Osteoporosis is a thinning and weakening of the bones that makes them more susceptible to breaking. According to the National Osteoporosis Foundation, as many as 57 million Americans are affected by low bone mass. Watch this video to learn more about this condition and whether you are at risk.
As this clip explains, osteoporosis is most common among postmenopausal women but can also affect some older men. Because the body’s ability to increase bone mass slows down with age, sometime during your 40s or 50s, you will begin to lose more bone mass than your body produces. This gradual weakening of the bones makes them fragile and brittle, often leading to breaks and fractures of the hips, spine, and wrists. Some early signs of osteoporosis include shortened height and curvature of the spine. For information about common risk factors for men and women, be sure to watch this full video.
At MK Orthopaedics, our doctors are devoted to helping our patients live active, pain-free lives, thanks to effective orthopaedic surgery and rehabilitation. Call our Joliet office at (815) 741-6900 to schedule an appointment to discuss your risk for osteoporosis.
Arthritis is a painful condition caused by inflammation of the joints that often worsens with age. Osteoarthritis can be attributed to deterioration of the bones’ protective cartilage and wear and tear of the joints, while rheumatoid arthritis is an autoimmune disorder. Fortunately, the symptoms of these common types of arthritis can be managed with some simple lifestyle changes. Consider the following advice and consult your orthopaedic doctor about how to take control of your arthritis pain.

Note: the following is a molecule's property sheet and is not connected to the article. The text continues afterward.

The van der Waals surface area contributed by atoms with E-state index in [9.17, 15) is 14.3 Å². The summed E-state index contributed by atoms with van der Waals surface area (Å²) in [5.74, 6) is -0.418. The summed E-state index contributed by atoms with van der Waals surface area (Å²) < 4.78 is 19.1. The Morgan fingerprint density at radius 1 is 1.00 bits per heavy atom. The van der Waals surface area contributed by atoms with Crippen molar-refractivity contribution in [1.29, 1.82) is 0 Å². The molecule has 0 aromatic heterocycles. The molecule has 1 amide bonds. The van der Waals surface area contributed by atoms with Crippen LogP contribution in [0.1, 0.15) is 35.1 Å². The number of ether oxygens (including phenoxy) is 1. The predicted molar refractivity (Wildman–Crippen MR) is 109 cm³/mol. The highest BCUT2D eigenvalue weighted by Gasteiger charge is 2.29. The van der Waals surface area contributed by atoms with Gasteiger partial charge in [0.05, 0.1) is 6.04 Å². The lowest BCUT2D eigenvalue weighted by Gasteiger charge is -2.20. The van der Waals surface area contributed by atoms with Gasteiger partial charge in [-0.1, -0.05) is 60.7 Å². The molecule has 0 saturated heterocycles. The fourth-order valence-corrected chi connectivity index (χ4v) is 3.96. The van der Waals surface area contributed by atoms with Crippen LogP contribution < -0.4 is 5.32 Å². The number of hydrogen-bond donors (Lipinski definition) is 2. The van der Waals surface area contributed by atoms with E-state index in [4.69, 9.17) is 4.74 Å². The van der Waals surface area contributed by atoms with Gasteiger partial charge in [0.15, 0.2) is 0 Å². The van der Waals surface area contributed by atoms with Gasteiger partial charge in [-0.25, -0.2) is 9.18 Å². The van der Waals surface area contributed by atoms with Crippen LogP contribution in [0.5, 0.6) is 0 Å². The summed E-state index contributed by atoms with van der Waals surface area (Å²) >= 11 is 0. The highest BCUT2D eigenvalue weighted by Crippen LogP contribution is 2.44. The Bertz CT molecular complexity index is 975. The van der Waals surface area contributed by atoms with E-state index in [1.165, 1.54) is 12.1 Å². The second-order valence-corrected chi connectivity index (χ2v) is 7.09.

Because arthritis causes pain, stiffness, and soreness that can be exacerbated by movement, many sufferers are reluctant to engage in physical activity. Though it may be painful at first, exercise is crucial to improving range of motion, joint mobility, lean muscle development, flexibility, and strength—all of which can lessen symptoms and improve your condition. Exercise can also help you maintain a healthy weight, and losing excess pounds will relieve pressure on the joints. Your orthopaedic doctor will likely recommend low-impact exercises like walking, swimming, and lifting light weights.
Eat a Healthy Diet
Improving your diet will not only help you manage arthritis pain, but also benefit your overall health. Fresh fruits and vegetables are a must for any healthy diet because they provide important vitamins, minerals, antioxidants, and fiber. Dark green or orange vegetables are recommended, including spinach, broccoli, beetroot, carrots, and squash. Brightly colored fruits like oranges, blueberries, and cherries are also healthy additions. Daily meals should include whole grains, calcium-rich dairy products, and lean proteins. Chicken, fish, and dried beans or peas are all good sources of low-fat protein.
Take Supplements as Needed
There is no solid evidence to support that supplements greatly improve arthritis pain; however, if your diet does not provide all the vitamins, minerals, and nutrients your body needs, your doctor may recommend supplements. Glucosamine, bromelain, and essential fatty acids like omega-3 and omega-6 are believed to reduce inflammation and help lubricate joints. Always consult your doctor before starting a supplement regimen.
For more information about how you can control and prevent arthritis pain , contact MK Orthopaedics of Joliet today. Visit our website or call us at (815) 741-6900 to see how our orthopaedic and sports medicine specialists set the standard of excellence for rehabilitative care.